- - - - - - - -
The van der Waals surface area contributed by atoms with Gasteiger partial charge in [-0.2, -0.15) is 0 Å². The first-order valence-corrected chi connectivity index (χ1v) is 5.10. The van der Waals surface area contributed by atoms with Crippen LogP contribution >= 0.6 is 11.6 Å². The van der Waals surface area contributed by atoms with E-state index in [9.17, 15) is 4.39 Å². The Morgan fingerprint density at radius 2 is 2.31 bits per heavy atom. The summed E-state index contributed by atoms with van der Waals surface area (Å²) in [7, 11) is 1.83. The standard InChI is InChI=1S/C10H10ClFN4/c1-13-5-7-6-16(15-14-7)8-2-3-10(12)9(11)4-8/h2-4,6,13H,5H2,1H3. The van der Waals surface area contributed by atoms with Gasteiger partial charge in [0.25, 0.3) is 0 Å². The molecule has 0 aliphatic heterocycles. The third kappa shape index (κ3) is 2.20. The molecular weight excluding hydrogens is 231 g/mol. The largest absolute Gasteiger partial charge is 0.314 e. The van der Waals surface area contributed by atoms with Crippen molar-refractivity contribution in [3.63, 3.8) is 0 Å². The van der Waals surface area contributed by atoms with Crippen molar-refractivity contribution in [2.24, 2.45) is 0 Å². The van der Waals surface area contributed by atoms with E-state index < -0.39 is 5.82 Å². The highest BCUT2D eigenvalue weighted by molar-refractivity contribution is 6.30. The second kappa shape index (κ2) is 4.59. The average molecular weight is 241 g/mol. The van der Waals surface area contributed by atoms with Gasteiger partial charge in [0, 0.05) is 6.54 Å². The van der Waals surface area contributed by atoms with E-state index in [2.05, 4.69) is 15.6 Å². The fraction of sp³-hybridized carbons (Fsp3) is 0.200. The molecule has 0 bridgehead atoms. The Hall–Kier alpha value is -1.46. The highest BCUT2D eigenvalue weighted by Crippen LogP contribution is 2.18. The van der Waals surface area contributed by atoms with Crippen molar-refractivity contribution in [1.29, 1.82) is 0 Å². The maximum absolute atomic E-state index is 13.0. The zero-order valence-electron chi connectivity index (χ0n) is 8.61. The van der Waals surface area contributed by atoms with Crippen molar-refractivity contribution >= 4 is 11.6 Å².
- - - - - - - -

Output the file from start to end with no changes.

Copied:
The van der Waals surface area contributed by atoms with Gasteiger partial charge in [-0.2, -0.15) is 0 Å². The first-order valence-corrected chi connectivity index (χ1v) is 5.10. The van der Waals surface area contributed by atoms with Crippen LogP contribution >= 0.6 is 11.6 Å². The van der Waals surface area contributed by atoms with E-state index in [9.17, 15) is 4.39 Å². The Morgan fingerprint density at radius 2 is 2.31 bits per heavy atom. The summed E-state index contributed by atoms with van der Waals surface area (Å²) in [7, 11) is 1.83. The standard InChI is InChI=1S/C10H10ClFN4/c1-13-5-7-6-16(15-14-7)8-2-3-10(12)9(11)4-8/h2-4,6,13H,5H2,1H3. The van der Waals surface area contributed by atoms with Gasteiger partial charge in [0.25, 0.3) is 0 Å². The molecule has 0 aliphatic heterocycles. The third kappa shape index (κ3) is 2.20. The molecular weight excluding hydrogens is 231 g/mol. The largest absolute Gasteiger partial charge is 0.314 e. The van der Waals surface area contributed by atoms with Crippen molar-refractivity contribution in [3.63, 3.8) is 0 Å². The van der Waals surface area contributed by atoms with Crippen molar-refractivity contribution in [2.24, 2.45) is 0 Å². The van der Waals surface area contributed by atoms with E-state index < -0.39 is 5.82 Å². The highest BCUT2D eigenvalue weighted by molar-refractivity contribution is 6.30. The second kappa shape index (κ2) is 4.59. The average molecular weight is 241 g/mol. The van der Waals surface area contributed by atoms with Gasteiger partial charge in [0, 0.05) is 6.54 Å². The van der Waals surface area contributed by atoms with E-state index in [2.05, 4.69) is 15.6 Å². The fraction of sp³-hybridized carbons (Fsp3) is 0.200. The molecule has 0 bridgehead atoms. The Hall–Kier alpha value is -1.46. The highest BCUT2D eigenvalue weighted by Crippen LogP contribution is 2.18. The van der Waals surface area contributed by atoms with Crippen molar-refractivity contribution in [1.29, 1.82) is 0 Å². The maximum absolute atomic E-state index is 13.0. The zero-order valence-electron chi connectivity index (χ0n) is 8.61. The van der Waals surface area contributed by atoms with Crippen molar-refractivity contribution >= 4 is 11.6 Å².